Referring to FIG. 2D, the substrate 201 is then etched again using a silicon etchant to form an isolation pit 219 on the wafer surface. In one embodiment the silicon wafer 200 is immersed in a wet silicon etch, such as potassium hydroxide (KOH). The KOH etchant used in this step etches away the substrate 201 anisotropically such that the etching results in the formation of an inverted pyramid-shaped isolation pit 219 on the wafer surface.
It is desirable to form the isolation pit 219 as a deep cavity to minimize radiative loss into the substrate 201, but consideration must also be taken of the effect the depth of the isolation pit 219 has on the strength of the wafer 200. Since in this embodiment the inductor 207 is a coil inductor rather than a flat inductor, less undercut of the inductor 207 is needed to obtain a given inductance value. Thus, in one embodiment, the depth of the isolation pit 219 is approximately 100 microns, representing only one-eighth of the thickness of an eight-inch diameter wafer.
The isolation pit 219 formed beneath the inductor 207 is then filled with a solution, such as spin-on-glass (SOG) 221, to improve the mechanical strength of the structure, as shown in FIG. 2E. Spin-on-glass is a self-planarizing film that thins down over high points and fills deep pockets or height differential steps. It is applied as a liquid to the wafer 200 and spreads out over the surface of the wafer 200 as the wafer 200 is spun. As a result, this SOG solution 221 helps to protect the silicon wafer 200 from impurities from the molding compound, although typically this is not a significant issue since any transistors formed on the substrate 201 are typically located several microns from the edge of the isolation pit 219. The SOG 221 is particularly advantageous if the wafer 200 is to be assembled in epoxy. In an alternate embodiment, the isolation pit 219 is filled with a material having high permeability, such as a compound containing embedded ferromagnetic material to increase the inductance.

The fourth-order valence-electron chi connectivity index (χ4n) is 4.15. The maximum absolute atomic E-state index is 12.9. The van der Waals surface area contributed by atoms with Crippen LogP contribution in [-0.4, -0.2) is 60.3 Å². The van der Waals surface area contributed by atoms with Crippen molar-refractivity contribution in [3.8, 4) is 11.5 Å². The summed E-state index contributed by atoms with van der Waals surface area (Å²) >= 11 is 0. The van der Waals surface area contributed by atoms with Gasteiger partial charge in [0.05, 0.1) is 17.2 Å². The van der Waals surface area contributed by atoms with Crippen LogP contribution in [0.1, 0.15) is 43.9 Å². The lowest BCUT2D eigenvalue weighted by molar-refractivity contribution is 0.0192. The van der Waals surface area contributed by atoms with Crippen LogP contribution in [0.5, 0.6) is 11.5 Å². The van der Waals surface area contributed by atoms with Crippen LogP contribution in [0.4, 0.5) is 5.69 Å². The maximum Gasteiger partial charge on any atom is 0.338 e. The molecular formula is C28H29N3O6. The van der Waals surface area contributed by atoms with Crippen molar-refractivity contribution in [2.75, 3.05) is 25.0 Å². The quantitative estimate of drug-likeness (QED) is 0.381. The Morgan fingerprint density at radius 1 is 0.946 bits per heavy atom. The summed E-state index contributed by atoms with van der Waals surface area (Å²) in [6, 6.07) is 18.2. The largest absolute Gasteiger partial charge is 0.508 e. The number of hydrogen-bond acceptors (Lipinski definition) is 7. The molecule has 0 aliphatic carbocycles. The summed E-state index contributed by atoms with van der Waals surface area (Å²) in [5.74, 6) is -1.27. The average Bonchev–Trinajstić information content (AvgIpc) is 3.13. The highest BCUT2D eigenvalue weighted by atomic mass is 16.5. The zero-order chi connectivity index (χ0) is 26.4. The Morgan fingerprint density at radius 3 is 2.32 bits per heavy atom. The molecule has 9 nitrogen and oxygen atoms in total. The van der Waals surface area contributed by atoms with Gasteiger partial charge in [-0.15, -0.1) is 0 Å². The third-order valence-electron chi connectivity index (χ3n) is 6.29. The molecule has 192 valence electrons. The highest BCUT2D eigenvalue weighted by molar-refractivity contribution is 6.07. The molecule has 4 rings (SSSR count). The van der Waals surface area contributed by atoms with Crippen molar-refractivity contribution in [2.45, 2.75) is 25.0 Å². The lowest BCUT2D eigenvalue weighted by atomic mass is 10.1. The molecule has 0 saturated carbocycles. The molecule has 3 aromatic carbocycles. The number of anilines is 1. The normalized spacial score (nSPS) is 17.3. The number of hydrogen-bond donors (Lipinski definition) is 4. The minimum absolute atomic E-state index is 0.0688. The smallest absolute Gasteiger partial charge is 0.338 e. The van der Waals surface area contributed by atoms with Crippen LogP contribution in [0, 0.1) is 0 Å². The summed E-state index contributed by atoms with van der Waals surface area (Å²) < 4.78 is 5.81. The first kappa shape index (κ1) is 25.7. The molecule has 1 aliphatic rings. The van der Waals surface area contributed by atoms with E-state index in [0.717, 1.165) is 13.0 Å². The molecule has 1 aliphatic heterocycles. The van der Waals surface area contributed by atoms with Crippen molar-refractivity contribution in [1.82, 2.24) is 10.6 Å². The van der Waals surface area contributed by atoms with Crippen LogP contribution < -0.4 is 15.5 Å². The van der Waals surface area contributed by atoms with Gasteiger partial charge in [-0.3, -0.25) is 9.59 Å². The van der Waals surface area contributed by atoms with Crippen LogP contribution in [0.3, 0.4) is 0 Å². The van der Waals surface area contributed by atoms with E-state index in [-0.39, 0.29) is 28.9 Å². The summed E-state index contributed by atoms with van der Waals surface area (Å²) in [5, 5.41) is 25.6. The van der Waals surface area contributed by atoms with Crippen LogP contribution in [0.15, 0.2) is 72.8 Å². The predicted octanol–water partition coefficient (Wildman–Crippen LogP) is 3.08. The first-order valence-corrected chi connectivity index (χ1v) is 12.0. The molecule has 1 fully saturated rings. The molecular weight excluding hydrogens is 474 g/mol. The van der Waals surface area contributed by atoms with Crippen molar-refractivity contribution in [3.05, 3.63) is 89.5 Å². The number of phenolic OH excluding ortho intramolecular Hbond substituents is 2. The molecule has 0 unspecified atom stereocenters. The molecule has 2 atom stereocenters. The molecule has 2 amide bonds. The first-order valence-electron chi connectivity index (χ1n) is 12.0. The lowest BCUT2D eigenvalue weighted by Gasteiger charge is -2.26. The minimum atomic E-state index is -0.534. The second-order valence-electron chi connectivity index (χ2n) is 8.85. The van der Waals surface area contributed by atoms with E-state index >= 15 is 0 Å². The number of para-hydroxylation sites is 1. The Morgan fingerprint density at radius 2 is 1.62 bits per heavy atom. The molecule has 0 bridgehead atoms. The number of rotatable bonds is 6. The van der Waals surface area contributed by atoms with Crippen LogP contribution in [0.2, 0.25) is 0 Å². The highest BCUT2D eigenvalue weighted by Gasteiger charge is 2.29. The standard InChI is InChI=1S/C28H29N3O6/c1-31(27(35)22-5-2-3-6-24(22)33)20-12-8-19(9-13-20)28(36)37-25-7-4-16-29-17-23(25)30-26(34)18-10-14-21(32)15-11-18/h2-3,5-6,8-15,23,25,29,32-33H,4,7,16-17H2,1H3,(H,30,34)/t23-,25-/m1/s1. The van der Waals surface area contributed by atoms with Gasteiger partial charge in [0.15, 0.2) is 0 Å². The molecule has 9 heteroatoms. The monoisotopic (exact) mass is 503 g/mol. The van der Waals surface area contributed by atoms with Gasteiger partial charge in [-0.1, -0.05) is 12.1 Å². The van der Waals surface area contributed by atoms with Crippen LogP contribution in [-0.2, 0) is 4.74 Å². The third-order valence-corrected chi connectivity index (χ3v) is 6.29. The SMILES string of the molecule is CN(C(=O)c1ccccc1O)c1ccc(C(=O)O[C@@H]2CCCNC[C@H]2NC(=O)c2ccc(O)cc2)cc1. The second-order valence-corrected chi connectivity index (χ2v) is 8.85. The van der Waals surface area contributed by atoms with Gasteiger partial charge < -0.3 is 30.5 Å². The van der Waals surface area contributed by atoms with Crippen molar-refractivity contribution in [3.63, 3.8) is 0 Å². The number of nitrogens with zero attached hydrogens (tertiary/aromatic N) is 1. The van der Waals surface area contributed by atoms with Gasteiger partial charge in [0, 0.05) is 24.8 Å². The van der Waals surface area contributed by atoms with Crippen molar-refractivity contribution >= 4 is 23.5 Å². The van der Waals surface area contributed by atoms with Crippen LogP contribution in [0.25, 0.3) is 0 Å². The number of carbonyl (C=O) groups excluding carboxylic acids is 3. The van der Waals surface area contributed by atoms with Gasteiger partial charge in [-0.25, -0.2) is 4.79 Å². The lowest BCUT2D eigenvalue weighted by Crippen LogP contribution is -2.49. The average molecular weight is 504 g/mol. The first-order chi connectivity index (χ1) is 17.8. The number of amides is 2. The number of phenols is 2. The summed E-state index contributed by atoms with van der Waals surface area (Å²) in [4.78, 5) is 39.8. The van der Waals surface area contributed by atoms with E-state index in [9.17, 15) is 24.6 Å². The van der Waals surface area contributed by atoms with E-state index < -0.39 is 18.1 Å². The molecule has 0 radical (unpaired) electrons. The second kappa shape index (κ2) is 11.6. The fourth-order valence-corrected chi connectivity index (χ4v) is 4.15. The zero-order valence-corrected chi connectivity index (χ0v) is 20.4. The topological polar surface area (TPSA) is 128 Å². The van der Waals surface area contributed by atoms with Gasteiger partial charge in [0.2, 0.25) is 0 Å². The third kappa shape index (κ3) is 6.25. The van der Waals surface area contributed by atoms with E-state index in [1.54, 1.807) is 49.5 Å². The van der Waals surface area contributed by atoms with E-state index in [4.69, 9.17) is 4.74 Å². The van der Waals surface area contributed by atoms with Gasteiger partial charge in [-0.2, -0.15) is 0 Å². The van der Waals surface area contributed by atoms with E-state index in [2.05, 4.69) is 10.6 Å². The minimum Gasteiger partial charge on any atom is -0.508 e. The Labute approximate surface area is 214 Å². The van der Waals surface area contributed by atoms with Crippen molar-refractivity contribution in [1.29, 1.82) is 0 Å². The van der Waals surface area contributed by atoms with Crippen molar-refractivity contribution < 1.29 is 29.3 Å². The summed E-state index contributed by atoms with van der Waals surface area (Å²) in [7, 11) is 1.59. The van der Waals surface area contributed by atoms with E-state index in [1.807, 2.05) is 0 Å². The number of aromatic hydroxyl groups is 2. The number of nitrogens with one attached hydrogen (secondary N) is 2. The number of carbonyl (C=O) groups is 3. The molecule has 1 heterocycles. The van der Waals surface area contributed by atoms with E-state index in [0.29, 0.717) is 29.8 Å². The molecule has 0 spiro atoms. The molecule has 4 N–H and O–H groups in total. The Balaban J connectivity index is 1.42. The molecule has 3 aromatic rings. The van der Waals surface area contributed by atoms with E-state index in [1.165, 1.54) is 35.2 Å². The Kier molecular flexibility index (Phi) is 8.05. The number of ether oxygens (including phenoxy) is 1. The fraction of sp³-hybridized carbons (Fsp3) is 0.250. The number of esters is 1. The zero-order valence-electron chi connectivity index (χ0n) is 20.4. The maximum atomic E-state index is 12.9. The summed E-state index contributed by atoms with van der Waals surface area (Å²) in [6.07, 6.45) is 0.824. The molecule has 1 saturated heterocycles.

If necessary, a second passivation layer 223 can be deposited over the silicon nitride layers 209A, 209B and SOG 221, as shown in FIG. 2E, before the photoresist layer 225 is deposited, as shown in FIG. 2F. Depositing the second passivation layer 223, typically formed of silicon dioxide SiO2, protects the nitride layers 209A, 209B from external contamination, provides a barrier to the diffusion of impurities into the silicon, and provides an insulation surface over which the photoresist layer 225 can be applied.
Referring again to FIG. 2F, the photoresist layer 225 is conventionally applied over the passivation layer 223 (or alternatively the silicon nitride layers 209A, 209B if passivation layer 223 is not applied) to define a pad mask over a conductive pad 227. The photoresist layer 225 and silicon nitride layer 209A, 209B are reactive-ion etched to remove the silicon nitride layer 209A, 209B from the pad mask area 229 thereby exposing the conductive pad 227 for making electrical connections for the semiconductor device.
The inductor fabrication technique in accordance with the present invention provides several advantages over the prior art. First, the mechanical strength of the integrated inductor 207 is increased. Since SOG 221 fills the isolation pit 219 the inductor 207 has a more robust architecture. Second, since the etch processes create a deep isolation pit 219 in the silicon substrate 201, substrate interaction is minimized. Finally, because the single isolation pit 219 is located at the center of the inductor 207, it is necessarily distant from other active structures formed on the substrate 201. Thus, this configuration provides increased reliability over the prior art configurations where pits are located around the outside of the inductor, closer to other active devices.
Various other modifications and alterations in the structure and method of operation of this invention will be apparent to those skilled in the art without departing from the scope and spirit of this invention. Although the invention has been described in connection with specific preferred embodiments, it should be understood that the invention as claimed should not be unduly limited to such specific embodiments.
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|U.S. Classification||438/750, 438/753, 438/745, 216/2, 438/704, 438/756, 438/733, 257/E21.223, 438/700, 438/739, 257/E21.022|
|International Classification||H01L21/02, H01L21/306|
|Cooperative Classification||H01L28/10, H01L21/30608|
|Sep 18, 1997||AS||Assignment|
Owner name: NATIONAL SEMICONDUCTOR CORPORATION, CALIFORNIA
Free format text: ASSIGNMENT OF ASSIGNORS INTEREST;ASSIGNORS:MERRILL, RICHARD BILLINGS;LEE, TSUNG-WEN;REEL/FRAME:008807/0064;SIGNING DATES FROM 19970825 TO 19970905